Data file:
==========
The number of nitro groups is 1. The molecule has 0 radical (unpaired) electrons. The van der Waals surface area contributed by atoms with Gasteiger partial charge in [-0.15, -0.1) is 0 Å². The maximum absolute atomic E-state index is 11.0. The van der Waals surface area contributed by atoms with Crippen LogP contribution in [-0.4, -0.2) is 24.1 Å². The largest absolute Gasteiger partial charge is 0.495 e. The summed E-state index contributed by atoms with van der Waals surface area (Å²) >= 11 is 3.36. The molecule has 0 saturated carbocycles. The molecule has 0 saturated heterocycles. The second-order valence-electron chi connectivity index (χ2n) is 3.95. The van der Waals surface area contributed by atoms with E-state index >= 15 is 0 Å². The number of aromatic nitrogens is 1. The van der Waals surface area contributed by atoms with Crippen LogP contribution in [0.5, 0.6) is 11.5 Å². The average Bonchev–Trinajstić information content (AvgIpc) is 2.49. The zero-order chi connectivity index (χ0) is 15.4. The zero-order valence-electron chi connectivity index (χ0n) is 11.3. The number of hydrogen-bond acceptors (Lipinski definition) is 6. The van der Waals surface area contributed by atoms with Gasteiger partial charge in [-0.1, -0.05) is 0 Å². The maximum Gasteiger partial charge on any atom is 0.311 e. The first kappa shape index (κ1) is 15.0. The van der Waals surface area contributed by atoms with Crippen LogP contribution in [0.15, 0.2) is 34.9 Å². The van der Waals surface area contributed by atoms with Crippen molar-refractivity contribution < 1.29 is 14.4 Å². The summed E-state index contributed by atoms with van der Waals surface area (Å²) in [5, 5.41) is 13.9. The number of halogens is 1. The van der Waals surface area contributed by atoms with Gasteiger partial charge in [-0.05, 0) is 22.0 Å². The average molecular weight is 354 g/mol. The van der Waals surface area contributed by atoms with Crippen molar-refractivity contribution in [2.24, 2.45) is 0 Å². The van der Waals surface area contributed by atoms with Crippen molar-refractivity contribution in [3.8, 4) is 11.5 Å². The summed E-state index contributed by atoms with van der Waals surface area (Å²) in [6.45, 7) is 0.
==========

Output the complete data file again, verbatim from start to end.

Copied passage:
The number of nitro groups is 1. The molecule has 0 radical (unpaired) electrons. The van der Waals surface area contributed by atoms with Gasteiger partial charge in [-0.15, -0.1) is 0 Å². The maximum absolute atomic E-state index is 11.0. The van der Waals surface area contributed by atoms with Crippen LogP contribution in [-0.4, -0.2) is 24.1 Å². The largest absolute Gasteiger partial charge is 0.495 e. The summed E-state index contributed by atoms with van der Waals surface area (Å²) >= 11 is 3.36. The molecule has 0 saturated carbocycles. The molecule has 0 saturated heterocycles. The second-order valence-electron chi connectivity index (χ2n) is 3.95. The van der Waals surface area contributed by atoms with E-state index >= 15 is 0 Å². The number of aromatic nitrogens is 1. The van der Waals surface area contributed by atoms with Crippen LogP contribution in [0.5, 0.6) is 11.5 Å². The average Bonchev–Trinajstić information content (AvgIpc) is 2.49. The zero-order chi connectivity index (χ0) is 15.4. The zero-order valence-electron chi connectivity index (χ0n) is 11.3. The number of hydrogen-bond acceptors (Lipinski definition) is 6. The van der Waals surface area contributed by atoms with Gasteiger partial charge in [-0.1, -0.05) is 0 Å². The maximum Gasteiger partial charge on any atom is 0.311 e. The first kappa shape index (κ1) is 15.0. The van der Waals surface area contributed by atoms with Crippen LogP contribution in [0.15, 0.2) is 34.9 Å². The van der Waals surface area contributed by atoms with Crippen molar-refractivity contribution < 1.29 is 14.4 Å². The summed E-state index contributed by atoms with van der Waals surface area (Å²) in [5, 5.41) is 13.9. The number of halogens is 1. The van der Waals surface area contributed by atoms with Gasteiger partial charge in [-0.05, 0) is 22.0 Å². The average molecular weight is 354 g/mol. The van der Waals surface area contributed by atoms with Crippen molar-refractivity contribution in [2.24, 2.45) is 0 Å². The van der Waals surface area contributed by atoms with Crippen molar-refractivity contribution in [3.8, 4) is 11.5 Å². The summed E-state index contributed by atoms with van der Waals surface area (Å²) in [6.45, 7) is 0.